The airways are full of bad news, fear and conjecture it’s a hit parade of one scary thing after another. This alone would be hard our spirits if you ingest even a portion of the 24 hour media feed. Add on isolation and an unrelenting sense of an inescapable threat, it’s tough on one’s mental and emotional wellbeing.
There is a pervasive sense of grief at the loss of a world that just a few short months ago operated in vastly different way. The physical and social distancing bring their own difficulties, and for anyone who’s carrying some buried away trauma it’s closer to the surface as the veneer of normality is stripped away.
In this conversation with Alaine Duncan we look at how these times more easily surface lingering trauma and perhaps can give us an opportunity to resolve some insures from the past as we work through the challenges of the present.
Listen in as we discuss the importance of attending to the fire/communication phase, and how the difficulties of this time can also be a catalyst for healing and change.
In This Conversation We Discuss:
- Lack of control and what arises in us from that experience
- The neurological response to a sense of inescapable attack
- What can Chinese medicine practitioners do to work around the virus
- Helping ourselves and others deal with previous traumas that are returning during coronavirus
- Heart/Kidney transformation
- What to do when dealing with trauma during coronavirus and you can’t see/interact with others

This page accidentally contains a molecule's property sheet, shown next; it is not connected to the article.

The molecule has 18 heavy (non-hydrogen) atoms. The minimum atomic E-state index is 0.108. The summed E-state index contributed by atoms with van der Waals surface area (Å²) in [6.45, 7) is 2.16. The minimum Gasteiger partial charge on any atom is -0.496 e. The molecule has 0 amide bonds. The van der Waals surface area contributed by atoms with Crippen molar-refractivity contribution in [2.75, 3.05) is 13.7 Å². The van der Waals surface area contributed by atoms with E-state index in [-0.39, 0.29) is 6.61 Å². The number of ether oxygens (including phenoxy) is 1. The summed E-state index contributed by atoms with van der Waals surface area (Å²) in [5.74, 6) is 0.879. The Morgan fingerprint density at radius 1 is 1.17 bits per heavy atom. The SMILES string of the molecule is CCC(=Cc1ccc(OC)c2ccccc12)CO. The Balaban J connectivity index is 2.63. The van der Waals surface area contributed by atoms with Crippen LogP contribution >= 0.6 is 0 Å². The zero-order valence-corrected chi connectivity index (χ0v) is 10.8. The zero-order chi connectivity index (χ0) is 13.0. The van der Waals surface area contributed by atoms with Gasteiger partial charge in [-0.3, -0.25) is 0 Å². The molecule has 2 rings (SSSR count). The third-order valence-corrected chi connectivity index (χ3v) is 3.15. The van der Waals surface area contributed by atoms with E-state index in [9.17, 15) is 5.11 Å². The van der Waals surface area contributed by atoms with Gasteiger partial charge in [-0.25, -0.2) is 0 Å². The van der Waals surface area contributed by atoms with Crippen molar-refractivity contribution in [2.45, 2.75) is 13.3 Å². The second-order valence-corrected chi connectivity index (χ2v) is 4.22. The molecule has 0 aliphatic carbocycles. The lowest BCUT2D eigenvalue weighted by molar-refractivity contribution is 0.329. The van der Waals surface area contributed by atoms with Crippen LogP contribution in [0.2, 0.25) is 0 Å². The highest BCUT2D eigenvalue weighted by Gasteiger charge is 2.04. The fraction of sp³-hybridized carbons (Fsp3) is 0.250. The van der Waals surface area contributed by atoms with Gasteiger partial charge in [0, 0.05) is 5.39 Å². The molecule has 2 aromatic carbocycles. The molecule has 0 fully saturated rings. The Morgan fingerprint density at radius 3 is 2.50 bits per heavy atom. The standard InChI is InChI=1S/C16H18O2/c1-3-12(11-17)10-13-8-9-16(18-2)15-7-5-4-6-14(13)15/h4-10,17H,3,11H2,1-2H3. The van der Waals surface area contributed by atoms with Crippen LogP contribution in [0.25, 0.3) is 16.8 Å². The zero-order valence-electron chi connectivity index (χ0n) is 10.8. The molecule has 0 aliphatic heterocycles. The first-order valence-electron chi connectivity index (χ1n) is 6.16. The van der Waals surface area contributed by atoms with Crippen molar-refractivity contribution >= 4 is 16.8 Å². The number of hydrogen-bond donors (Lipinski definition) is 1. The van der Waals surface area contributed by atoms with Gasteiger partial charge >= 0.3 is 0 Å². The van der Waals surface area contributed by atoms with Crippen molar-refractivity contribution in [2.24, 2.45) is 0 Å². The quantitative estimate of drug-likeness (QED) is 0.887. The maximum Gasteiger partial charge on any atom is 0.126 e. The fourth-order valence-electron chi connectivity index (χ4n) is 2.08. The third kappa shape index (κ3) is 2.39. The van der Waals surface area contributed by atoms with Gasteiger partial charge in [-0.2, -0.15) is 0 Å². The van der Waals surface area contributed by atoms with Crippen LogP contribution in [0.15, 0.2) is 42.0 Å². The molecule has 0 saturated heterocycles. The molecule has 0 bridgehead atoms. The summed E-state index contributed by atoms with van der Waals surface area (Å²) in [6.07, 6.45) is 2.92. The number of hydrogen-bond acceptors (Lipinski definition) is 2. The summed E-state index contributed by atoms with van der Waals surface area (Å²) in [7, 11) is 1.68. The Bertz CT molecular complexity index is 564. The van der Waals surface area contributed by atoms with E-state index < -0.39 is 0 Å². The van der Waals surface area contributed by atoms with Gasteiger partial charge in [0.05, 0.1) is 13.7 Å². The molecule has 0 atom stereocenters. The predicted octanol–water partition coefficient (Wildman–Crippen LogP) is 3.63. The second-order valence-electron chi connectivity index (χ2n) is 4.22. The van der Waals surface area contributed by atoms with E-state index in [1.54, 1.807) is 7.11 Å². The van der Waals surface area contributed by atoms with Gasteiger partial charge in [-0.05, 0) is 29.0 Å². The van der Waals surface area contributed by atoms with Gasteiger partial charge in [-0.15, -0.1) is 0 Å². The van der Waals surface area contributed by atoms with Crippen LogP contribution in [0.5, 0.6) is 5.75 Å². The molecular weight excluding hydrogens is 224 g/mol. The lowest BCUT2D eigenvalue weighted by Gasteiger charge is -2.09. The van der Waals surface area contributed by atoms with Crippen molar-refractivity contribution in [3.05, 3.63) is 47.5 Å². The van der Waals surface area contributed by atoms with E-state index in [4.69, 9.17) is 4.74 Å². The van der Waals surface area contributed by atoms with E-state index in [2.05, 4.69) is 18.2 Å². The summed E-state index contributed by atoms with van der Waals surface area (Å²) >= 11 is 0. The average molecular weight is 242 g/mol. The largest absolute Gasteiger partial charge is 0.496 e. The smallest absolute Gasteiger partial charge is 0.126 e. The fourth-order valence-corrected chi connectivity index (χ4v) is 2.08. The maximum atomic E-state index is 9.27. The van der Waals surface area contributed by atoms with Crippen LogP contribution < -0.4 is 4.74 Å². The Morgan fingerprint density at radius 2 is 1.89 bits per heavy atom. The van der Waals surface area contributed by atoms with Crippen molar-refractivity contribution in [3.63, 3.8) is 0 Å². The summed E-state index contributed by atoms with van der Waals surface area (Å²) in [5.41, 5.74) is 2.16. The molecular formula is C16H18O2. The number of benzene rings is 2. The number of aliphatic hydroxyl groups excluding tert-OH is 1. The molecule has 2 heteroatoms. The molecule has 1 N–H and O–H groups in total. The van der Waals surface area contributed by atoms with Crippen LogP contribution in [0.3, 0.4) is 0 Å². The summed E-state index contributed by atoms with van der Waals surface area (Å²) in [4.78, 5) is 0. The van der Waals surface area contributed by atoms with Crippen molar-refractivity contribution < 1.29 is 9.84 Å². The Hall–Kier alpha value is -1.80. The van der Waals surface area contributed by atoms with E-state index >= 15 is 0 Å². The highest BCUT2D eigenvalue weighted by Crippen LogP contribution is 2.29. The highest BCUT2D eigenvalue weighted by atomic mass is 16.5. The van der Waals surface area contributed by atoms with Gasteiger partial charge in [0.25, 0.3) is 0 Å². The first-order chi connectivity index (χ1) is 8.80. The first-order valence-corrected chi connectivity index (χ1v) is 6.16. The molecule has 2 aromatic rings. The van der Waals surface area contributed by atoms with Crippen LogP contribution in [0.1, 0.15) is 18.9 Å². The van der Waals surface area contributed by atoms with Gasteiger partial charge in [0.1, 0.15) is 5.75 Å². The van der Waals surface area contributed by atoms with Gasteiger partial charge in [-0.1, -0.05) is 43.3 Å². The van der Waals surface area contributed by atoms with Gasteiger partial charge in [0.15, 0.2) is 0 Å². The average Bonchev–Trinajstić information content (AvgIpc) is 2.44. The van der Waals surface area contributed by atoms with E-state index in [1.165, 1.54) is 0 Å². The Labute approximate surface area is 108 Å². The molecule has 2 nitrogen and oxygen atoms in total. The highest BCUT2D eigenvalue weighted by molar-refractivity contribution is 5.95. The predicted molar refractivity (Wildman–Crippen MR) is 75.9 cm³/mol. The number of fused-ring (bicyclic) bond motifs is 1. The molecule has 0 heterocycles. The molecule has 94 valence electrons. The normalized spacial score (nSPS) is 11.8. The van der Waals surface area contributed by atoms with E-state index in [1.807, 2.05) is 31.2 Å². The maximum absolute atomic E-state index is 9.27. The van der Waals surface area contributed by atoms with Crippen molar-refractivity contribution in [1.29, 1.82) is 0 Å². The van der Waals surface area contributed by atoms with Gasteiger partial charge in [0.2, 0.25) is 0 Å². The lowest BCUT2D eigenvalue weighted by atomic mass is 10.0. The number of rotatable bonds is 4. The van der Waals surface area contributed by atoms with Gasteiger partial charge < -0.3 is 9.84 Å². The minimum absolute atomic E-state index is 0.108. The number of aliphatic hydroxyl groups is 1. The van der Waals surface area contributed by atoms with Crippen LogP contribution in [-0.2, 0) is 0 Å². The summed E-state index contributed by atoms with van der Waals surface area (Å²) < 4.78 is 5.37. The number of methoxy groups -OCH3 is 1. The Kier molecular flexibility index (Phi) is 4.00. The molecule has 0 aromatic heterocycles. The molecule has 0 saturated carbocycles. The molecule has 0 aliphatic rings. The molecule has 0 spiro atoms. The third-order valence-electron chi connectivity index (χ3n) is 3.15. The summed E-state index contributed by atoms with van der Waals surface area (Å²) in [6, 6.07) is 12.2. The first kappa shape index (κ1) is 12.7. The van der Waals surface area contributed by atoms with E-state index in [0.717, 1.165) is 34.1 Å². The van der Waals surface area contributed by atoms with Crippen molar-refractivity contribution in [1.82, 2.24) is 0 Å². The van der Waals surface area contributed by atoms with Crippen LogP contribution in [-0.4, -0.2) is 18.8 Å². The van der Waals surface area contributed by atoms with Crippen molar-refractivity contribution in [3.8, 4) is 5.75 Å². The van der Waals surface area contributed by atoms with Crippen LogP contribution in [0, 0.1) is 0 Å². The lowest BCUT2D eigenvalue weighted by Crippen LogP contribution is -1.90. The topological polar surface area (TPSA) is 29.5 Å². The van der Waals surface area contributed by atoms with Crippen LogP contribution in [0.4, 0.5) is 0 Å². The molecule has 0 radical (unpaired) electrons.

- How do we work through a situation where our whole world is changing very quickly and we are grieving over things we are missing
- It’s important to be able to orient to a threat
- The healing power of high regard
I have a unique approach to acupuncture treatment that integrates modern understandings of the neuro-biology of traumatic stress with ancient healing principles from acupuncture and Asian medicine. This clinical fascination has carried my heart and my feet to places and people I never imagined when I graduated from acupuncture school in 1990. The boundary between me and military families, immigrants, refugees, and survivors of natural and human-made disasters has grown more and more thin – and that is a gift of spirit. I love our medicine. I love what it can explain about life and how it can reach people whose life and health resides at the margins.
Asian medicine has a rich place at the interface of individual healing and social transformation. It has a lot of power to restore balance and regulation, not just for individuals, but for how those individuals relate to their families, workplaces, and our communal ballot box. We are pretty important to our planet and all who live on it.
I’m in that Earth phase of life – the time of collecting and distributing the harvest. I have a small practice at Crossings Healing & Wellness in Silver Spring, MD, am Chair of the Board of the National Capital Area Acupuncturists Without Borders chapter – volunteering free stress-reduction services to immigrants, refugees and neighbors in need. I helped develop the Integrative Health & Wellness program at the DC Veterans Administration Medical Center, serving there from 2007 – 2017.